L’Italiana in Algeri (The Italian Girl in Algiers) is an operatic dramma giocoso in two acts by Gioachino Rossini to an Italian libretto by Angelo Anelli, based on his earlier text set by Luigi Mosca.
It premiered at the Teatro San Benedetto in Venice on 22 May 1813. The music is characteristic of Rossini’s style, remarkable for its fusion of sustained, manic energy with elegant, pristine melodies.
Rossini wrote L’Italiana in Algeri when he was 21. Rossini stated that he composed the opera in 18 days, though other sources claim that it took him 27 days.
Rossini entrusted the composition of the recitatives as well as the aria “Le femmine d’Italia” to an unknown collaborator. The opera is notable for Rossini’s mixing of opera seria style with opera buffa. The overture is widely recorded and performed today, known for its distinct opening of slow, quiet pizzicato basses, leading to a sudden loud burst of sound from the full orchestra.
This “surprise” reflects Rossini’s early admiration for Joseph Haydn, whose Symphony No. 94 in G major, “The Surprise Symphony”, is so named for the same shocking and semi-comic effect.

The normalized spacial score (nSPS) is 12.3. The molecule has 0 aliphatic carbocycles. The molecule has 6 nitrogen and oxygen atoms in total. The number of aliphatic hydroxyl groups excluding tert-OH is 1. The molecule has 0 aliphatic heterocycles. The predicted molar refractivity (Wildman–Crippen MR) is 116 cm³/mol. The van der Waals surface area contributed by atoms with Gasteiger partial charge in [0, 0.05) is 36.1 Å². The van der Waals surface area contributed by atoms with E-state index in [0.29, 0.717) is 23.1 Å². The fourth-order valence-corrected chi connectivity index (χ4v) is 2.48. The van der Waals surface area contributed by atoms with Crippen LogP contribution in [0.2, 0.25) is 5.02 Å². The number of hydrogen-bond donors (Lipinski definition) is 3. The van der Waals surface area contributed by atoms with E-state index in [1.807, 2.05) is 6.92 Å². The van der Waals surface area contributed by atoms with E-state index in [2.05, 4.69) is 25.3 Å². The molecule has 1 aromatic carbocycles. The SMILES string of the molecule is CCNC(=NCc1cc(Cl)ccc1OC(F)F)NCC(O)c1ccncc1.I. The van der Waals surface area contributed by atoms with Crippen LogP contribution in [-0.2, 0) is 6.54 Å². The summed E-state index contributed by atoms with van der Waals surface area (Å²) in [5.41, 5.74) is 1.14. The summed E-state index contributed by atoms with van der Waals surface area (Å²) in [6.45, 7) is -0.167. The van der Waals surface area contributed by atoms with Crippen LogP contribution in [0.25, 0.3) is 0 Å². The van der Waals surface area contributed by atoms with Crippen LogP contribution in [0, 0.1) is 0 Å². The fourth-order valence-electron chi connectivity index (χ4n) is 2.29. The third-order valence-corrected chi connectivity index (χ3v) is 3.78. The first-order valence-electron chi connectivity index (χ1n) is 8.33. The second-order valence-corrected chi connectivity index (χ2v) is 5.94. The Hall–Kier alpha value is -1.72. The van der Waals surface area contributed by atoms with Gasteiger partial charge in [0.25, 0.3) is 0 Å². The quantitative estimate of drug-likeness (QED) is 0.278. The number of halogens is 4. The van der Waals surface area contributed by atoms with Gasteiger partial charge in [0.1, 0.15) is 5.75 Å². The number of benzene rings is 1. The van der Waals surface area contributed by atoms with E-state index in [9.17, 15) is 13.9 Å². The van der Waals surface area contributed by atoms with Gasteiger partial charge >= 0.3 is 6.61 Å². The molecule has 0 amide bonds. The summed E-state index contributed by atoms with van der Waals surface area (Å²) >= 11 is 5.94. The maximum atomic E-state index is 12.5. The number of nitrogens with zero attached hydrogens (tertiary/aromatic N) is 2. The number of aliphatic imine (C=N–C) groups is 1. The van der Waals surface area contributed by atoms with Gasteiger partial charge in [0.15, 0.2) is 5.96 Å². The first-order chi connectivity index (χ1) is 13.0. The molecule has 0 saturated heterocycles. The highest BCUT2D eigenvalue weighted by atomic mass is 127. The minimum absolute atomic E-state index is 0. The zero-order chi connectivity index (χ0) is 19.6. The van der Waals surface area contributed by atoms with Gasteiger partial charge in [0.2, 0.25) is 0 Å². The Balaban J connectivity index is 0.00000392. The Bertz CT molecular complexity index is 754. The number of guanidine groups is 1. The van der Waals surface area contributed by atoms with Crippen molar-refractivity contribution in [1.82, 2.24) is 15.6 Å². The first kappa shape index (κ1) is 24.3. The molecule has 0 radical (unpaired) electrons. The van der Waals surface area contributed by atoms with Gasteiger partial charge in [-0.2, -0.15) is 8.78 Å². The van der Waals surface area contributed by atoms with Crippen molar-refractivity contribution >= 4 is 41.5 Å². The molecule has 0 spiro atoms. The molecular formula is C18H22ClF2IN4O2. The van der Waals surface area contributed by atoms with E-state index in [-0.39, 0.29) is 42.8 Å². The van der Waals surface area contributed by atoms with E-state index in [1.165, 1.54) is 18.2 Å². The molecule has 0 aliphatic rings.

The work was first performed at the Teatro San Benedetto, Venice on 22 May 1813. It was a notable success and Rossini made progressive changes to the work for later performances in Vicenza, Milan and Naples, during the following two years.
The opera was first presented in London at His Majesty’s Theatre on 28 January 1819 and on 5 November 1832 in New York. It fell somewhat out of favour as the 19th century progressed, but notable performances were presented from the 1920s in “Turin (1925), Rome (1927) and London (1935)” and it has been revived frequently since World War II with many successful productions. In the 21st century, Rossini’s opera continues to be performed regularly.
Rossini – The Italian Girl in Algiers – Overture
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